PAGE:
Protesters take aim at violence against refugees

Issue 
Activists occupying the immigration department offices on October 7. Photo: Kyja Noack-Lundberg

A group of 20 refugee supporters staged a sit-in at the Department of Immigration and Border Protection on October 7. They were protesting the ongoing rapes and assaults against refugees on Nauru.

The protesters occupied the office for about 90 minutes before police arrived. According to one of the demonstrators, the activists entered the building at about 10.30am and started chanting.

The staff closed the reception area and called security, who filmed the demonstrators and told them to leave. When the activists refused to leave, the police were called.

Police directed the protesters to leave the building and 11 people who failed to comply were arrested and taken to Day Street police station in Darling Harbour.

The demonstration followed the Nauruan government's announcement, on October 4, that the detention centre would become an “open centre” and detainees would be free to roam the island. The next day it announced it would process all 600 asylum seekers still held by the end of the week. It subsequently reduced that number to 400.

While details are still emerging about the exact changes to detention on Nauru, the safety of asylum seekers in the community has been a major issue since people started to be released from the camps.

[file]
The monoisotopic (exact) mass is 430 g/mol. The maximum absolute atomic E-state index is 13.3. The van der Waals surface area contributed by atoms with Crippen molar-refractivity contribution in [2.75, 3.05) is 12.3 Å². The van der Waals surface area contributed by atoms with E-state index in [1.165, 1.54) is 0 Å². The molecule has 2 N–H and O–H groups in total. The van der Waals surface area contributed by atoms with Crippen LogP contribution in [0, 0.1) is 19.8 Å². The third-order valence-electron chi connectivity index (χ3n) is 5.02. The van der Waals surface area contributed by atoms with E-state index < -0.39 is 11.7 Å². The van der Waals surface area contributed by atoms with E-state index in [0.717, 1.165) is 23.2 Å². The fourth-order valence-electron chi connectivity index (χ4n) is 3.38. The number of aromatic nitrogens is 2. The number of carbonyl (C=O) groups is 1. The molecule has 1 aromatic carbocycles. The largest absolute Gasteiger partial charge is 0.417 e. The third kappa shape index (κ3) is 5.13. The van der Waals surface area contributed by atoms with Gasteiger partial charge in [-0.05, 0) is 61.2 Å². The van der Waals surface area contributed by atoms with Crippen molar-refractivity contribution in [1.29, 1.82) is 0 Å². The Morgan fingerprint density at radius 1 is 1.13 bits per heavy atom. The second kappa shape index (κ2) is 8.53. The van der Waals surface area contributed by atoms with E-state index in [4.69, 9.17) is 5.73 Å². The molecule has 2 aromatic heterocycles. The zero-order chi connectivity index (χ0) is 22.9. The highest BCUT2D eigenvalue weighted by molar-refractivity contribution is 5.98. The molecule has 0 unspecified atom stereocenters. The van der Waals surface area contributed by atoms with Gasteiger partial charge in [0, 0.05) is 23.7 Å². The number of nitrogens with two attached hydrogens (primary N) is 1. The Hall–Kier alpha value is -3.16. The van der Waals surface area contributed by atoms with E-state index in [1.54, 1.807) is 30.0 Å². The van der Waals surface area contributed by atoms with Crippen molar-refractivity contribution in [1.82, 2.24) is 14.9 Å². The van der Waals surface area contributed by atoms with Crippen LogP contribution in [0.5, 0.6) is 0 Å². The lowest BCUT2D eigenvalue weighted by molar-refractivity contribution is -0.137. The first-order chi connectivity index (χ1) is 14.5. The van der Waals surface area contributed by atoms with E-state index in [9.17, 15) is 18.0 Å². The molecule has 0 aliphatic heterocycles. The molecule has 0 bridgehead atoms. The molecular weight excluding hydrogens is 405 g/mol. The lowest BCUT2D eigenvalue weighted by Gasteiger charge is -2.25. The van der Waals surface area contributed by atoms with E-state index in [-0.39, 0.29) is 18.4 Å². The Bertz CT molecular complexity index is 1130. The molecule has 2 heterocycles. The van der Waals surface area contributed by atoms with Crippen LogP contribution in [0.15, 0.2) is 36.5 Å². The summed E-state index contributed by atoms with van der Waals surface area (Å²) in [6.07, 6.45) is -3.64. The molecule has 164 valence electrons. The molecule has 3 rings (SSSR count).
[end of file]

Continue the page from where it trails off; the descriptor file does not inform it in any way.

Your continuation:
Erima Dall from the Campus Refugee Action Collective, Sydney University said: “Malcolm Turnbull has made addressing domestic violence a feature of his government, but if he is concerned about violence inflicted against women then he must end the violence against refugees in the government's care. He must close Nauru and bring refugees into the Australian community. Anything less is sheer hypocrisy.”

According to Transfield Services there have been 33 formal allegations of rape or sexual assault inside the Nauru detention centre between September 2012 and April 2015. This is in addition to 67 allegations of child abuse, and 253 instances of self-harm.

There have also been numerous attacks on refugees living in the community. Nazanin, a 23-year-old Iranian refugee, who was raped and beaten in May, has twice attempted suicide. The immigration department would not bring her to Australia until she suffered kidney failure.

More recently, ABC's 7.30 documented the brutal rape of two women. One woman, known as “Najma”, was left in a cave and had to wait four hours for the police to respond. The other, 23-year-old “Abyan” became pregnant after being raped and is begging to be brought to Australia for an abortion.

“It is simply grotesque that a woman who has been raped and needs an abortion has been refused passage to Australia. The facilities to perform an abortion are not available on Nauru, and even its legality is unclear.

Is Turnbull going to force her to give birth, or leave her to some other fate? That would be another shocking act of violence,” said Dall.

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